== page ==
By Jonathan Witte
For The Herald
My friend, Bill, was a fan of sunrises. Every morning he posted to his Facebook feed a photo of the sunrise from his back deck overlooking the Snohomish River Valley.
When I look out at recent red-hued sunrises and sunsets I know that even if beautiful, they are not normal. They are a result of abnormally high levels of pollution in our atmosphere caused by widespread wildfires burning throughout the western United States and elsewhere in the northern hemisphere.
Climate scientists conclude that the increase in wildfires is tied to climate change, caused primarily by humans burning fossil fuels.
As a retired physician, my concern is with the multiple adverse health effects that climate change is causing. I could describe how patients with asthma, chronic bronchitis and emphysema find it increasingly difficult to breathe. I could report on how patients with allergies are suffering because the pollen season has become progressively longer and more severe over the last decade or so, due to rising annual temperatures. I could also point out the direct health impacts that hot temperatures has on vulnerable individuals: the very young, the very old and those who work outdoors.
My primary motivation for speaking out on these issues comes not only from my perspective as a physician but because of Bill’s story.
Last summer Bill told me he had been diagnosed with advanced lung cancer. He underwent a thorough evaluation to determine the best course of treatment for him. He was excited and hopeful when he learned that his tumor had certain genetic markers that made him a candidate for new immunotherapy. Many patients with similar cancers had responded remarkably well. Just as he was scheduled to begin treatment, smoke from summer wildfires moved into the area.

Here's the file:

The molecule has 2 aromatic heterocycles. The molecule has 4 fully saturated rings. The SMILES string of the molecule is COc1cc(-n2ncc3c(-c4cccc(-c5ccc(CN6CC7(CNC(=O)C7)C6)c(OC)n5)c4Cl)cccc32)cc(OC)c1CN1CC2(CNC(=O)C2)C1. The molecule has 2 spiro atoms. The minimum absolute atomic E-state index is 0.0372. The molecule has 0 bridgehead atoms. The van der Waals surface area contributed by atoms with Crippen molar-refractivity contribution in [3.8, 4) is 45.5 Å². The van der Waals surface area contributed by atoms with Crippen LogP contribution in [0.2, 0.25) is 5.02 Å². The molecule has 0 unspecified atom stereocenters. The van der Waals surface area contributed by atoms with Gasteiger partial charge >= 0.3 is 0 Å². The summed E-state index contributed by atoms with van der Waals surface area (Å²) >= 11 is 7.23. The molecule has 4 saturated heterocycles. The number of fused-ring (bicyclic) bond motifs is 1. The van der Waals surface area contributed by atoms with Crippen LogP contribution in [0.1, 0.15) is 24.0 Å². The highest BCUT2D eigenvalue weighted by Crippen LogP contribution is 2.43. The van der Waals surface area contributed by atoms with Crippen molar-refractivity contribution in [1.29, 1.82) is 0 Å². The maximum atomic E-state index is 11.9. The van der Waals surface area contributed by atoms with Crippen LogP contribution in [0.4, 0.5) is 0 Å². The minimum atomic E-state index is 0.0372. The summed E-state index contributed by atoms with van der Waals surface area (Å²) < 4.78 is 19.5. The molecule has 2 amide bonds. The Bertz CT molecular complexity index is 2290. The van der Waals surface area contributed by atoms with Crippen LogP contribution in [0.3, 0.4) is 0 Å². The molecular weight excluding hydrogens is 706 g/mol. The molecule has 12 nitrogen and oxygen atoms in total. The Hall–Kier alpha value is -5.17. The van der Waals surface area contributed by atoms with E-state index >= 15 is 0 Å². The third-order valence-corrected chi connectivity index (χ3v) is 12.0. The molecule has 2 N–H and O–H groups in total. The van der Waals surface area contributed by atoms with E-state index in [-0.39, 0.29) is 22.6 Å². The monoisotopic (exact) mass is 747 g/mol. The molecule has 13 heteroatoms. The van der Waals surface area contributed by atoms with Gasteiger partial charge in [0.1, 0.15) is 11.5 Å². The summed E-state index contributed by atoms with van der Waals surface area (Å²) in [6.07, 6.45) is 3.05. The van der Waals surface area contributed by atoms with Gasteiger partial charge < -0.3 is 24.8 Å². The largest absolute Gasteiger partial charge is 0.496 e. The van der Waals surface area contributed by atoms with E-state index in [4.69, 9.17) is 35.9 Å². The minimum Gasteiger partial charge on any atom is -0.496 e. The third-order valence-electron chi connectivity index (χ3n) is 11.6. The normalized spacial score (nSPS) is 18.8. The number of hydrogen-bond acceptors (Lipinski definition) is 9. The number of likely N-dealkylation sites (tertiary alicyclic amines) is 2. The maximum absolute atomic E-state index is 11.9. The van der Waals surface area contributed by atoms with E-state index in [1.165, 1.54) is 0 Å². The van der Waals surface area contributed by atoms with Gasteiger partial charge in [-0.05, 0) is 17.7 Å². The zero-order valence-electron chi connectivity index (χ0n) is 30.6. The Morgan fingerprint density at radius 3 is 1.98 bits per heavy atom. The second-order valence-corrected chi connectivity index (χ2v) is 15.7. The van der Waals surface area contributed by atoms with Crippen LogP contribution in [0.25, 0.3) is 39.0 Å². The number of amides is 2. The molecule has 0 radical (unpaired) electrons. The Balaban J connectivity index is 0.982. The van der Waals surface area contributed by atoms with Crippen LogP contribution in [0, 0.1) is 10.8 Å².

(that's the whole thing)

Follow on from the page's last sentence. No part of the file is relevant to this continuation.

The air quality was terrible. Many individuals with respiratory conditions became ill. Bill was one of them. He was hospitalized and despite aggressive treatment he never recovered enough to begin treatment for his cancer. Bill died within two weeks.
I can’t say for certain that Bill would be alive today had a strangling layer of smoke not thickly hung over our area, but I do believe his condition was compromised to such a degree that potentially life-extending treatment was never given a chance. Tragedies like this will become all too common unless we take action to halt the progress of climate change and its devastating effects.
Washington Physicians for Social Responsibility of which I am a member is a major sponsor of Initiative 1631, which will appear on November’s ballot. WSPR joins a coalition of more than 100 other organizational endorsers, including environmental groups, labor unions, health care organizations, tribal nations, faith communities, business groups and community of color organizations.
If approved by the voters, I-1631 will levy a fee on carbon emissions generated by the largest corporate polluters in our state. It will not be imposed on individuals or on the vast majority of businesses.
If passed, the money generated is mandated by law to be spent on measures that will help reverse the effects of burning of fossil fuels. Because this is a fee and not a tax, no portion of it will go into the state’s general fund.
It is estimated that in the first year I-1631 would generate $1 billion. The funds will be overseen by a public board made up of experts in science, business, health and trusted community leaders. Seventy percent will be invested in clean energy: wind, solar, transportation alternatives, cleaner fuels, energy efficiency; 25 percent will be invested in state natural resources, helping forests clean our air and ensuring our drinking water and rivers are healthy; and 5 percent will go to mitigating climate impacts that disproportionately harm the communities hardest hit by pollution and poverty.
As I looked out my window last week hazy smoke hung in the air, oppressively thick and unhealthy to breathe. I think about my friend Bill, who died this time last summer. I worry about all of the folks like Bill, afflicted with respiratory disease, who are struggling to breathe.
Please vote YES on I-1631 on Nov. 6. Consider joining the growing coalition working to support this measure. Check out the campaign at yeson1631.org. Act as if your life depended on it. It does, and so do the lives of your children and grandchildren.
Learn more about the adverse health impacts of polluted air and climate change and find out how passage of I-1631 can help at tinyurl.com/WPSRclimatereport .
Dr. Jonathan Witte is a member of Washington Physicians for Social Responsibility and of 350 Everett, the local chapter of 350.0rg, a naitonal advocacy group fighting climate change. Witte who lives in Everett, worked as a rheumatologist at The Everett Clinic from 1982 until his retirement in 2016.